Kehr had no explanation for the difference.
"We test all students including those with learning disabilities. Not all districts do," she said.
More than 10 percent of the district's students are considered to have learning disabilities. About 4.5 percent are classified as gifted, she said.
According to Kehr, school officials hope results show that students are performing at the level they should be at when they take the tests in April, the eighth month of the school year.
Results of the test taken by the current sixth-grade class showed it was a month ahead in both math and reading.
A year ago, the same students were a month ahead in reading but five months behind in math, according to the test results. In the fourth grade they were at their grade level in both subjects, and in the third grade they were slightly behind in both subjects.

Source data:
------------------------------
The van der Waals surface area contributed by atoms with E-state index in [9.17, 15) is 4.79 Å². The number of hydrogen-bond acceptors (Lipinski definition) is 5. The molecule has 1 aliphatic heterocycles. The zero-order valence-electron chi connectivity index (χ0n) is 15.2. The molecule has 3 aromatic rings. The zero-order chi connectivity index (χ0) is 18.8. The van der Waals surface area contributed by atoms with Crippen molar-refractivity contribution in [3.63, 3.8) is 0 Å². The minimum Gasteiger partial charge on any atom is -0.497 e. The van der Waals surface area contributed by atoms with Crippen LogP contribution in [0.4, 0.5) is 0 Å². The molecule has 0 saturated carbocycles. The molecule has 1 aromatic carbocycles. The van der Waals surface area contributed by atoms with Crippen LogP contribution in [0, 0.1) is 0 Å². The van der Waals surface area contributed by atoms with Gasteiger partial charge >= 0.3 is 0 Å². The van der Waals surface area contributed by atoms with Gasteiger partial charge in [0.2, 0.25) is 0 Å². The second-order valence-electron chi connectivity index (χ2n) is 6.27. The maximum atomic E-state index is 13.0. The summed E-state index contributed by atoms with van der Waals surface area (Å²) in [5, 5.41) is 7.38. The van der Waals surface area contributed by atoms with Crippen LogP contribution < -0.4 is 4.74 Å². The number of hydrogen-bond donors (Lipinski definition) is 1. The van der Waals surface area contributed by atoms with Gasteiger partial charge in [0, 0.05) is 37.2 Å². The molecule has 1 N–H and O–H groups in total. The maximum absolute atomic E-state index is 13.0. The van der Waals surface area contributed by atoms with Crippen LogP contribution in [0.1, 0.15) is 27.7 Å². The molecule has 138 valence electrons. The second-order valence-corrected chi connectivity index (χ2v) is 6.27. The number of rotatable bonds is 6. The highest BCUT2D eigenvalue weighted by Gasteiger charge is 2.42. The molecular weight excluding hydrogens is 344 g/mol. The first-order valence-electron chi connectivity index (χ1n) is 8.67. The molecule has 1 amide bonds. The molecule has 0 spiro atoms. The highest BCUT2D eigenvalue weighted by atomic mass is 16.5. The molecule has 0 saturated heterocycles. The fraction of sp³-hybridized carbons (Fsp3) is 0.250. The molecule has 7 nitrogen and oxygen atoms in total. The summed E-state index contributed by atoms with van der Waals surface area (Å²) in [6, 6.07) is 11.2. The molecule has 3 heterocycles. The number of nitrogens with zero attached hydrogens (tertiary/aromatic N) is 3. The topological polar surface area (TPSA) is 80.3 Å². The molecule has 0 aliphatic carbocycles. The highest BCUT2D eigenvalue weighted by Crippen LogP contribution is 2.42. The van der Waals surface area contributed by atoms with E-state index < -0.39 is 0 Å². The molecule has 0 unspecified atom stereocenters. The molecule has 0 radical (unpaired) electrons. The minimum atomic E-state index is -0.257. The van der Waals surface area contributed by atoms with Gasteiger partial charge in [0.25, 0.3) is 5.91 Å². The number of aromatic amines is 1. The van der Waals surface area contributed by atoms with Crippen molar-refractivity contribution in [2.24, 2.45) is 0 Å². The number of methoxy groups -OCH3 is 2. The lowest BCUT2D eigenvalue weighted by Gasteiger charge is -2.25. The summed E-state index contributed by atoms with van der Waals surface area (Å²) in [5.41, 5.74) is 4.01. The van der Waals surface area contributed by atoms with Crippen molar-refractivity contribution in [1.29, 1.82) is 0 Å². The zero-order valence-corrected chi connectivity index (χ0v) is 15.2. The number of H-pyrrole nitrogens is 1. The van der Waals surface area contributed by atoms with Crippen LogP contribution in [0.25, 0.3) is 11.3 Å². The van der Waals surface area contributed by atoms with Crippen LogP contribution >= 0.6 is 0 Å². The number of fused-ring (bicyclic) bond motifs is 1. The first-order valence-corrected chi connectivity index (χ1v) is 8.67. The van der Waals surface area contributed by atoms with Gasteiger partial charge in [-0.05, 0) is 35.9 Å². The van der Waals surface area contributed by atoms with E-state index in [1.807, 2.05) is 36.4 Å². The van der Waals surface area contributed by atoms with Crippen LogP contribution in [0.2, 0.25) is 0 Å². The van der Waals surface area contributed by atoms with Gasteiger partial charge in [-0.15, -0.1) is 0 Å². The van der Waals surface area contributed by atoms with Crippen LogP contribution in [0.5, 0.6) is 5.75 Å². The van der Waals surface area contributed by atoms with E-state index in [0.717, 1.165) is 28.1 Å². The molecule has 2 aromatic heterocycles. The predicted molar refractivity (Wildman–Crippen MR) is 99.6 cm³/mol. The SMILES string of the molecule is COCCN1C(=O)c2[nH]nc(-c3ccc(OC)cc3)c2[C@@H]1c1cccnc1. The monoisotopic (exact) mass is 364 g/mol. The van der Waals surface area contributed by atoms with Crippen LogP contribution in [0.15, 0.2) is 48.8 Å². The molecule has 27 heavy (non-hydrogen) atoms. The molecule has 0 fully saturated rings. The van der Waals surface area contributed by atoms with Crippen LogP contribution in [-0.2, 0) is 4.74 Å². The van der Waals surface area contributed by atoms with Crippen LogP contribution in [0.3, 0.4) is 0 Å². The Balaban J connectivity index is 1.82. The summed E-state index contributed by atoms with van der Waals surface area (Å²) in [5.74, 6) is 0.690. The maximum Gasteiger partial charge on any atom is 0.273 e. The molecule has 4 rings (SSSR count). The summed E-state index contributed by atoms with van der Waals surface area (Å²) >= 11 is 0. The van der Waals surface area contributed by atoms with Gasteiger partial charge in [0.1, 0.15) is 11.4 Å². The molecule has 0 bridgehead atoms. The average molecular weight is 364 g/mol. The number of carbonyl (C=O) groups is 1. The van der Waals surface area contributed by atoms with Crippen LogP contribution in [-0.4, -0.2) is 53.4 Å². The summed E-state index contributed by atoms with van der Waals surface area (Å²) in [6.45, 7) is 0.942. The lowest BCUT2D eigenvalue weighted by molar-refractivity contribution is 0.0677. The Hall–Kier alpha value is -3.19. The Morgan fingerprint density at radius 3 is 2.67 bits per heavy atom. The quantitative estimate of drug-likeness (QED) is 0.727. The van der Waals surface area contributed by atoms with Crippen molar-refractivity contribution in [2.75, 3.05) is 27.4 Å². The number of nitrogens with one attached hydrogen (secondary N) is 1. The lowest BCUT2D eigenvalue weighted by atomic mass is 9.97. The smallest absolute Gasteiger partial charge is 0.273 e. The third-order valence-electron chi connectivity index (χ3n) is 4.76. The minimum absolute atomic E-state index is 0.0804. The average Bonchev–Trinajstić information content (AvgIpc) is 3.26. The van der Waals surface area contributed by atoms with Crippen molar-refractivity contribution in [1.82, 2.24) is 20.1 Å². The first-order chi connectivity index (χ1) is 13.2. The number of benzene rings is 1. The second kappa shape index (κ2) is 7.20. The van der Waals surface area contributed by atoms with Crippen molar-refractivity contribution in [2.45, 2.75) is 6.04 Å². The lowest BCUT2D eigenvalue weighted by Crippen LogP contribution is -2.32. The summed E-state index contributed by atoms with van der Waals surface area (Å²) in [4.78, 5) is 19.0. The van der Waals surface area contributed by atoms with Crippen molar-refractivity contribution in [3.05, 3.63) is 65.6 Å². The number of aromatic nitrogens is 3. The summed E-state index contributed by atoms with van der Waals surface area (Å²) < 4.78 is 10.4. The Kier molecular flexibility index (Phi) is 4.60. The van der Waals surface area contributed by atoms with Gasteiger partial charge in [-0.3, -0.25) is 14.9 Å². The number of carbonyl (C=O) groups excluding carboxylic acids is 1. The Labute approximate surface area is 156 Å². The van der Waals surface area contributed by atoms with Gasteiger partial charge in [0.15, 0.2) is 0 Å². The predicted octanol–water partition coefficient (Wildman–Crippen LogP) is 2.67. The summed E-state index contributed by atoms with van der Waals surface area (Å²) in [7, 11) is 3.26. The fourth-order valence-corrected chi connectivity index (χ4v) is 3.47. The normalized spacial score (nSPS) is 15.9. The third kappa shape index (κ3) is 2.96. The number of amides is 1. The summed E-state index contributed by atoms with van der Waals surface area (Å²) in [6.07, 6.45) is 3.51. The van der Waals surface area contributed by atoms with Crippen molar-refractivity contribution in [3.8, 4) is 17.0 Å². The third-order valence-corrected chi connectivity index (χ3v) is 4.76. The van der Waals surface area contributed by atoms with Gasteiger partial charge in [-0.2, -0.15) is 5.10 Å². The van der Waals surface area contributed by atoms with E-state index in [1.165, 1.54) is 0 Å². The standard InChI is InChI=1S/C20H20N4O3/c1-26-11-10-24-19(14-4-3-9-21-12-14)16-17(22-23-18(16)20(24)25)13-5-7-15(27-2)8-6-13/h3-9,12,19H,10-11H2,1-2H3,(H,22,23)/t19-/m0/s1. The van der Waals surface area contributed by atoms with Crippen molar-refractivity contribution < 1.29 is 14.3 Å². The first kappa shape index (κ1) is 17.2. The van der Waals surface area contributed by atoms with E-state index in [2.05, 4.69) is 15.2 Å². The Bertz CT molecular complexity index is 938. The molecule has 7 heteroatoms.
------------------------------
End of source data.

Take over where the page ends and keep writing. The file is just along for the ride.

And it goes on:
Overall, the test results show students in all grades in the system were performing at or near the eight-month level when the tests were taken. Reading tests showed better results than the math tests, according to the results.
Kehr said many factors affect Iowa test results, including new programs and spells of bad weather that cause classes to be canceled. "These things can bring scores down temporarily," she said.
Kehr said Waynesboro does not put much emphasis on Iowa tests. "They're not mandatory. We use them to keep track of how we're doing."